Productivity: Doing More with Less
Ulf Wolf / July 2018
Industrywide, we face a labor shortage.
While not a long-term solution, you can at least partially make up for not enough hands on deck by making each hand more efficient and productive, and so patch the shortage hole.
Many of you have pondered this, and many of you—brilliant ponderers that you are—have come up with innovative and practical ways to make crews more productive. It is this experience and knowledge that we’ll tap for this article.
Many factors have bearing on productivity, some positively, some negatively. What are the most overlooked ones?
“Proper stocking and movement of material,” says Michael Mazzone, president of Statewide General Contracting & Construction, Inc. in Hawaii. “This is a must.”
Joseph Stevenson, owner of WhiteStar Enterprises, LLC in Oregon, has found that, “Keeping morale up and combining crews who work well together is key. Supervision does this by keeping the habitual talkers apart, taking into account personalities and habits.”
Robert Lingenfelter, president of Gibson-Lewis, LLC in Indiana, suggests, “Having to correct mistakes impedes production.”
Joe Johnson, president of Prestige Drywall, Inc. in Minnesota, has found that “housekeeping and a clean job site are often overlooked. Having a clean job site not only improves productivity and safety, but it also improves the overall attitude of employees on a project. We’ve found that a clean job site often creates a more positive workforce.”
Observes Michael Weber, president of Island Acoustics LLC in New York, “Managing logistics, mobilizing manpower, tools, equipment and materials to a location to perform a task is costly if the area you are scheduled to work in is not available when you arrive—the costs to remobilize are significant.”
As Mike Heering, president of F.L. Crane & Sons, Inc. in Mississippi, says, “The main factors inhibiting production are poor organization, inadequate communication, flawed performance management, contractual misunderstandings, poor short-term planning, insufficient risk management and limited talent management.”
John Kirk, owner of Kirk Builders in California, observes, “The most valuable workers produce well from a sense of pride and personal drive. And while they obviously increase profits by their output, they also set the standard for other less productive workers to strive for, raising up whole crews. Normally, these people are not recognized and rewarded. They should be. Always.”
Says Pat Arrington, principal at Commercial Enterprises, Inc. in New Mexico, “In an eight-hour work-day we rarely get more than seven hours of work at the wall due to coffee breaks, toilet time, morning startup, lunch finish, end-of-day rollup. If we can limit the lost time to one hour a day, we are lucky.”
For Tommy Weeks, superintendent at Marek Brothers Systems, Inc., Dallas–Fort Worth, project cleanliness is a main factor. “Too often, a cluttered project is considered to be the norm and not the exception. A well-planned project will adopt lean policies and procedures such as stocking only materials that will be utilized within certain milestone dates and ensuring that construction debris is removed daily, if not sooner.
“Dirty, cluttered projects equal poor production and morale. It also sends a message to everyone associated with the project of your level of commitment and of the importance you give the project and its success.”
Phil Ruffin, president of Pontiac Ceiling & Partition, LLC in Michigan, says jobsite organization is key to productivity. “Lack of organization on a job site can spell disaster for any project,” he says. “Starting with the GC and going through all the subs, a comprehensive, organized, sequential plan of attack benefits all contractors on the site. This will allow for maximum efficiencies and eliminate delays to the project.”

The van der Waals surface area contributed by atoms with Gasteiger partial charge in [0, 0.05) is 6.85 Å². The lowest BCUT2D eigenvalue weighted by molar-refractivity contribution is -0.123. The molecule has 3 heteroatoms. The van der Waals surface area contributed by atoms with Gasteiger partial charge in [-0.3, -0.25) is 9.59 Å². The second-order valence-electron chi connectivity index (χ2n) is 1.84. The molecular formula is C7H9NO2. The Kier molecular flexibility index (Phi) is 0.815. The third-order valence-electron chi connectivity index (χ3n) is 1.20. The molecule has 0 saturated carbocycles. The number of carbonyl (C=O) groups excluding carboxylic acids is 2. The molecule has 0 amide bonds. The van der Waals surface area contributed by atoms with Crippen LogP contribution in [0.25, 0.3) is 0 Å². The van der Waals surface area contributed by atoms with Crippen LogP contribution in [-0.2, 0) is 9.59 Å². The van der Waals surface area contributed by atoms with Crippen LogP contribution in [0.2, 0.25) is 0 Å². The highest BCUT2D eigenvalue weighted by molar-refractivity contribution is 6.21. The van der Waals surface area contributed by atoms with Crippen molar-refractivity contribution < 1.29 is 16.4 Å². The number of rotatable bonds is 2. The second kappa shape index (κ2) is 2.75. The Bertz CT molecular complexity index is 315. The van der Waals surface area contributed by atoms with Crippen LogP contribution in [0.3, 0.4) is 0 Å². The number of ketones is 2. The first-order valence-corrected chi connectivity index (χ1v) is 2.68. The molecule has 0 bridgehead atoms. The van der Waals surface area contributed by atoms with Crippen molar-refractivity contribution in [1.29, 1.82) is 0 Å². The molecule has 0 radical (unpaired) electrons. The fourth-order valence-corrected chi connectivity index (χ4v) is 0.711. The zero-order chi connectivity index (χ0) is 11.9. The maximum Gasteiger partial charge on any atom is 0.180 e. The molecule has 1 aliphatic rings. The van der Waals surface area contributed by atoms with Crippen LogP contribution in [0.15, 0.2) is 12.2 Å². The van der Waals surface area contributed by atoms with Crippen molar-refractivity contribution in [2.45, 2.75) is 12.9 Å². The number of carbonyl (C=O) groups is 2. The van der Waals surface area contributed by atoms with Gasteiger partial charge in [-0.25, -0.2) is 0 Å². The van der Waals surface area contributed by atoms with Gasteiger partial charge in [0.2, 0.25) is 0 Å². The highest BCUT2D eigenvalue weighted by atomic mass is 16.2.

Charles Antone, consultant at Building Enclosure Science in Rhode Island, speaks from experience: “Good communication is the key, especially with today’s compressed schedules. You’ll also see diminishing returns from staffing a multi-trade assembly on top of each other. Each trade needs a clean, open space to achieve higher production. This starts with specialty contractor input at the project planning and scheduling stage.”
As for Scott Bleich, co-owner of Heartland in Iowa, “The main factor is to inspire people to want to make themselves and their leaders successful.”
Adam Barbee, general superintendent at Daley’s Drywall in California, suggests a good “flow of work and sequencing among all trades involved, from beginning to end. To achieve this, the job site needs strong leadership and coordination from the GC, as well as from yourself. Another overlooked factor is site organization and cleanliness.”
How do you know whether your crews are productive? How do you best determine or measure productivity?
For Mazzone it’s, “Linear feet for framing and square foot for drywall and ceiling.”
Suggests Lingenfelter, “Have two different people visually estimate percent complete of work-in-place versus the cost-to-date on a task-by-task basis. Compare and arrive at a consensus.”
In Johnson’s experience, “At the end of the day, the bottom line is often the biggest indicator of production—or lack thereof.”
Heering’s company determines productivity through accounting software. “The foreman measures or counts assigned unit values and loads them on his field tablet,” he says. “Data is then imported to our job status module by cost code. It’s a far better way of tracking up-to-date production rates than the weekly guesses from not so long ago.”
“The metrics I use,” says Kirk, “is how much material is used. That, and lineal or square feet produced.”
Says Arrington, “I like to go to the job site and watch a team work on various work categories. I watch the progress for a specified time to see if they are meeting estimated goals. If production is not up to estimate, I try to determine delaying factors; if none, I deal with the team directly.”